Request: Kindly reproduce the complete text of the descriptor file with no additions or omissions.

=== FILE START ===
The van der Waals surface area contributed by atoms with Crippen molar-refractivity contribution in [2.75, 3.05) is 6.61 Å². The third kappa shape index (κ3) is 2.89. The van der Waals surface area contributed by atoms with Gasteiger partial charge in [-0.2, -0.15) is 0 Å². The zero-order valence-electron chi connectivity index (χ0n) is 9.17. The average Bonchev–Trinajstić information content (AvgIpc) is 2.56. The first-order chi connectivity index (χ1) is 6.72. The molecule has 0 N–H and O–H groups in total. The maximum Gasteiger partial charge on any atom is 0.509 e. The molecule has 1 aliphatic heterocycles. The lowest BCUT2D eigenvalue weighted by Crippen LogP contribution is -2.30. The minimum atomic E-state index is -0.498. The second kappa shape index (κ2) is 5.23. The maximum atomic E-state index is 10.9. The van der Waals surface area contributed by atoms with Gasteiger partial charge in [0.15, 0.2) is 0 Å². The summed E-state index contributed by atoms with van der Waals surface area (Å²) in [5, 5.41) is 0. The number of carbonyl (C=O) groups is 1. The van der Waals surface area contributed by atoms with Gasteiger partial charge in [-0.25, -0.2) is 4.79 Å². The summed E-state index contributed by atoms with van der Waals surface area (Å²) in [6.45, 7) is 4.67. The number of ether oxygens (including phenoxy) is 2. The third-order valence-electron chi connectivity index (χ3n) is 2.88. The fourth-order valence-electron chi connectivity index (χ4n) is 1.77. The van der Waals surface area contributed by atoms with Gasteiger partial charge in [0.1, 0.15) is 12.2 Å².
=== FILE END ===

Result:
The van der Waals surface area contributed by atoms with Crippen molar-refractivity contribution in [2.75, 3.05) is 6.61 Å². The third kappa shape index (κ3) is 2.89. The van der Waals surface area contributed by atoms with Gasteiger partial charge in [-0.2, -0.15) is 0 Å². The zero-order valence-electron chi connectivity index (χ0n) is 9.17. The average Bonchev–Trinajstić information content (AvgIpc) is 2.56. The first-order chi connectivity index (χ1) is 6.72. The molecule has 0 N–H and O–H groups in total. The maximum Gasteiger partial charge on any atom is 0.509 e. The molecule has 1 aliphatic heterocycles. The lowest BCUT2D eigenvalue weighted by Crippen LogP contribution is -2.30. The minimum atomic E-state index is -0.498. The second kappa shape index (κ2) is 5.23. The maximum atomic E-state index is 10.9. The van der Waals surface area contributed by atoms with Gasteiger partial charge in [0.15, 0.2) is 0 Å². The summed E-state index contributed by atoms with van der Waals surface area (Å²) in [5, 5.41) is 0. The number of carbonyl (C=O) groups is 1. The van der Waals surface area contributed by atoms with Gasteiger partial charge in [-0.25, -0.2) is 4.79 Å². The summed E-state index contributed by atoms with van der Waals surface area (Å²) in [6.45, 7) is 4.67. The number of ether oxygens (including phenoxy) is 2. The third-order valence-electron chi connectivity index (χ3n) is 2.88. The fourth-order valence-electron chi connectivity index (χ4n) is 1.77. The van der Waals surface area contributed by atoms with Gasteiger partial charge in [0.1, 0.15) is 12.2 Å².